Commissioners approve proclamation to honor resident horticulturist for 40 years of service with OSU Extension

SPOTLIGHT PHOTO: COURTNEY VAUGHN - Columbia County Commissioners honor Chip Bubl (second from right) with a proclamation Wednesday, Aug. 29, for his 40 years of service as an associate professor with Oregon State University Extension Office.

Chip Bubl wasn't sure why he was asked to attend a Wednesday morning meeting of the Columbia County Board of Commissioners.

A few minutes in, he let out a quiet chuckle as the realization set in.

Commissioner Margaret Magruder began reading a proclamation, announcing Sept. 1 would be designated Chip Bubl Day in Columbia County.

Bubl, who works at Oregon State University's Extension Office in St. Helens, has been with the office for 40 years.

He holds degrees in botany and horticulture and is known for teaching Master Gardener courses in the county.

With years of experience under his belt and a long tenure in Columbia County, he's become the de facto insect, agriculture and botany expert.

"He has been such an integral part of so many things in the county," Commissioner Magruder said of Bubl. "Not just the Extension; he's been involved in civic organizations. ... He's one of those people who shuns notoriety. He's a very humble guy."

Magruder, who also has a farming background, said Bubl once helped her establish a committee to deal with livestock and wool issues.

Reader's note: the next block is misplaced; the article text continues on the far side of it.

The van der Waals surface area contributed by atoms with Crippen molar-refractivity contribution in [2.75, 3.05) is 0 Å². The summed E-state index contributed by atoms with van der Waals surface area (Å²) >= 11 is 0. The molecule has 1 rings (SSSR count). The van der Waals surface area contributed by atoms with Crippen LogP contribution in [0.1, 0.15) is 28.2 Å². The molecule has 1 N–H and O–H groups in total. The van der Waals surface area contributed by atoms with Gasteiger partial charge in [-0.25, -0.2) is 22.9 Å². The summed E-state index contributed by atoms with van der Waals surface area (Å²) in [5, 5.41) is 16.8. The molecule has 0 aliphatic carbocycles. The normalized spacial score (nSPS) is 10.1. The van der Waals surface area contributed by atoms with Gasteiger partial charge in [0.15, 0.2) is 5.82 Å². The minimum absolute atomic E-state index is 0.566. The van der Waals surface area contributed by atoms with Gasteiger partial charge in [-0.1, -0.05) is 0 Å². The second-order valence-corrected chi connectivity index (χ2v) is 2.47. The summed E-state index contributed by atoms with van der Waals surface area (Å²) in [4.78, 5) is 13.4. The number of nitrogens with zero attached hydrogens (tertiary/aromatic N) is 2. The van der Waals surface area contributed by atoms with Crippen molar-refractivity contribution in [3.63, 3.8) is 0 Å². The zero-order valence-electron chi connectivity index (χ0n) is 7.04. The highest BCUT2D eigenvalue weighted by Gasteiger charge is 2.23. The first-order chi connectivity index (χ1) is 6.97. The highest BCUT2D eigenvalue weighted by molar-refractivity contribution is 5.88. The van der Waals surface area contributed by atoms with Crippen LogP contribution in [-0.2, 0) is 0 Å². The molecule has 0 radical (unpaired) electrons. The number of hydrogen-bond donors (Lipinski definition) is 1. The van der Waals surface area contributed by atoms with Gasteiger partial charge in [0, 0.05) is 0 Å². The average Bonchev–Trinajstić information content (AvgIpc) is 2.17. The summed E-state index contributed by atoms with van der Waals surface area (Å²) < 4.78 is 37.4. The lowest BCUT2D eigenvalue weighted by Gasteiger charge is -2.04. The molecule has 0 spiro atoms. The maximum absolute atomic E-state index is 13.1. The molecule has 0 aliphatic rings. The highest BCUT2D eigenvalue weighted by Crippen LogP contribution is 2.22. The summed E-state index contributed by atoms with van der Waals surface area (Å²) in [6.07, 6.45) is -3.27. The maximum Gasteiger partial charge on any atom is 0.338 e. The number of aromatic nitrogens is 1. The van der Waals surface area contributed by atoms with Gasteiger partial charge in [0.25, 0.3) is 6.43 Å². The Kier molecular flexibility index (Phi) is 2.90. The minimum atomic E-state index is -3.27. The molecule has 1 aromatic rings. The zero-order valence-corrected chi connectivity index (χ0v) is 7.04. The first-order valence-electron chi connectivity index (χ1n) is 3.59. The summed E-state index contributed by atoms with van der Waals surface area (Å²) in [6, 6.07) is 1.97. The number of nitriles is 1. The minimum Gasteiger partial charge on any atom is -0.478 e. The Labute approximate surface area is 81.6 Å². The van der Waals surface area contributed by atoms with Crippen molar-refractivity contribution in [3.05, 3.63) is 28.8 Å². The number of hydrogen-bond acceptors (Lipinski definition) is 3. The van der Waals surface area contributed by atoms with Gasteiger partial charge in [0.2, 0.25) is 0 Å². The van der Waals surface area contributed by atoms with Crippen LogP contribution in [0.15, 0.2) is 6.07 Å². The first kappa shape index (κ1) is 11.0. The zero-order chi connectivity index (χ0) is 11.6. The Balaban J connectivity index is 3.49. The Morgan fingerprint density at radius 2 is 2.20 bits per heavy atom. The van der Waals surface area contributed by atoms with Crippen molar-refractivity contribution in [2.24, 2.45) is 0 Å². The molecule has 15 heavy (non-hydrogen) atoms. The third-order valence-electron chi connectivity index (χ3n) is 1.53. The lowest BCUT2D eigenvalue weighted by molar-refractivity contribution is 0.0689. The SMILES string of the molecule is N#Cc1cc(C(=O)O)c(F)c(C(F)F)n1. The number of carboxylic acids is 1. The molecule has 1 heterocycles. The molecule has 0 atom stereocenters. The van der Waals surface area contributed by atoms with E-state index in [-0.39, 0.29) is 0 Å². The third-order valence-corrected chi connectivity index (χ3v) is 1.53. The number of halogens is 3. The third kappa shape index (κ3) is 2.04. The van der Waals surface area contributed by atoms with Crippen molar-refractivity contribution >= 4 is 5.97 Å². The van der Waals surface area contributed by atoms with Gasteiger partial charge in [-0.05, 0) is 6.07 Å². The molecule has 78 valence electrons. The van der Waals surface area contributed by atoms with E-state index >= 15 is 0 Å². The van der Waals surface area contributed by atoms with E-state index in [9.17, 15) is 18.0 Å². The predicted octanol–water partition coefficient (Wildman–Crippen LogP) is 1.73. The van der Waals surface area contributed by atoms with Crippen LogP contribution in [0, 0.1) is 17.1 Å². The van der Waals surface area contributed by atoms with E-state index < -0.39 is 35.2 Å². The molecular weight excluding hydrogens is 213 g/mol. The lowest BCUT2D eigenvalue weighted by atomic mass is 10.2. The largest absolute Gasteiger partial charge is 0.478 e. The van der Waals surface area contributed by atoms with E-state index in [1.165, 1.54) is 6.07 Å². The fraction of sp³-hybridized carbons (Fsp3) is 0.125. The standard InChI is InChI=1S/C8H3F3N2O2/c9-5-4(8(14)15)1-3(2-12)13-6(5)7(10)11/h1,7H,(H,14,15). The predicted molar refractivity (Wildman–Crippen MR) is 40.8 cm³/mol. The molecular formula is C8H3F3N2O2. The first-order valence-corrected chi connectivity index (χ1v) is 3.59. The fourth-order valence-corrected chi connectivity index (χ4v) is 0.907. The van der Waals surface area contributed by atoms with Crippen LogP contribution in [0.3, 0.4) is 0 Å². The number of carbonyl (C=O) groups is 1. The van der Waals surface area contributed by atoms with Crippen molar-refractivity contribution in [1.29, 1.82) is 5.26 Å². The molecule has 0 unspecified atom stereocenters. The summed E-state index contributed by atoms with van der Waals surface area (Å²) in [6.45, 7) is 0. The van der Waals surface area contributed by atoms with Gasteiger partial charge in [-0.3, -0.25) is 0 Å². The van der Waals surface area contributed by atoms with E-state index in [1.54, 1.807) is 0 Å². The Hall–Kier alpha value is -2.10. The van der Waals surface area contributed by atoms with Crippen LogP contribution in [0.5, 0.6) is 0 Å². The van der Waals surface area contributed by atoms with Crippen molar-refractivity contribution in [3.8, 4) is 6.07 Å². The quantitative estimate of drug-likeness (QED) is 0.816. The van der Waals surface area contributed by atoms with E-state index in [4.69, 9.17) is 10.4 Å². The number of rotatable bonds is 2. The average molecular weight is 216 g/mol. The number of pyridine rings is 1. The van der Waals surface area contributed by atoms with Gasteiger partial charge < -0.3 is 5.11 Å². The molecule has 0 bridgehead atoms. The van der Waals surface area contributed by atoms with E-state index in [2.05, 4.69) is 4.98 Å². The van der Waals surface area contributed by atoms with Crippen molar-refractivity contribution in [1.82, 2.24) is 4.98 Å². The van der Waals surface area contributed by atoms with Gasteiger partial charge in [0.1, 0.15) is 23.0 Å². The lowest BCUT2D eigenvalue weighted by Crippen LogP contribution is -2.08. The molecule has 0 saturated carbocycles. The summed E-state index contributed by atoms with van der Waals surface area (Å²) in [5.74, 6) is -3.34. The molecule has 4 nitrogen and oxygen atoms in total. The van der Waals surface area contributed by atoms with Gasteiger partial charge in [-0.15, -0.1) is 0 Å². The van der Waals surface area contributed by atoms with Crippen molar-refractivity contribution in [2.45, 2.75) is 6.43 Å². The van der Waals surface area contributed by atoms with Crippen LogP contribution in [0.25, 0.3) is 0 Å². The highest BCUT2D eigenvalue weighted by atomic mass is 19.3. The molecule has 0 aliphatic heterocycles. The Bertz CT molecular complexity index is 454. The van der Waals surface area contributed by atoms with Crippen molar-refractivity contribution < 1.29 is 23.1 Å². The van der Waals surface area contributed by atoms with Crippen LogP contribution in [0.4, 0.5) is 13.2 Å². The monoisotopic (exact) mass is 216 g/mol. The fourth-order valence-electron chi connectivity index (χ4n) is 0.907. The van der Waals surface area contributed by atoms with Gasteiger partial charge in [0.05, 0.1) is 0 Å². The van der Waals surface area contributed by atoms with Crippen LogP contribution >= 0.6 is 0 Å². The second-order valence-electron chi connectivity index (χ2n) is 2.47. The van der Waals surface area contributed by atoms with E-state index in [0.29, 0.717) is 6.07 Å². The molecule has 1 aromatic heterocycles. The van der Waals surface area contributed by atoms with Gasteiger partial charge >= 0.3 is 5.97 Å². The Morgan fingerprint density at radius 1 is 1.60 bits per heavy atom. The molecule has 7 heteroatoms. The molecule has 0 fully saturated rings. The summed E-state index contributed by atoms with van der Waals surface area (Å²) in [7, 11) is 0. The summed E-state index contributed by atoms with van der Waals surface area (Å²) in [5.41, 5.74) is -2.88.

"I started Sept. 1, 1978," Bubl recalls of his position with OSU. "Our offices were in the courthouse at that time. We were deeply embedded in the county."

Since then, the OSU Extension Office has moved to its own space in St. Helens, but its presence in the community and county is still deeply entrenched.

"During his tenure, Chip Bubl has contributed immensely to the education, health and well-being of the citizens of Columbia County through many Oregon State University programs..." the proclamation states, noting programs centered around agriculture and small farms, as well as forestry, natural resources, gardening and invasive weeds that play a big role in rural life.

Bubl says his role with the university is to "be engaged with the agricultural community — large farms, small farms — to be engaged in community horticulture and natural resources."

Over the years, Bubl has worked on restoration projects, lent his guidance on salmon conservation issues, and often works in an advisory capacity to groups like watershed councils.

He's also the go-to guy for residents' questions about bees, bark, weeds and strange bugs.

"I get a lot of calls about a variety of things," Bubl says. "I just got off the phone with somebody about finding strange swirls in her lawn and little holes. You wouldn't believe the questions that come in."

Bubl is happy to oblige.

"There aren't very many of us that have the whole gamut of semi-ag and home gardening and stuff like that," Bubl notes.

With 40 years in, he knows he'll start thinking about retirement in the near future, but he's not there just yet.

"It's really nice. I've loved working with the people here. I've loved working with the county government, the commissioners, the staff I've had, and really with OSU. It's been a great experience," Bubl noted

What's the best way to celebrate Chip Bubl Day this Saturday, Sept. 1?

"If you have time, work in a garden you love, or go take a walk in one of the natural areas we have," Bubl suggests.

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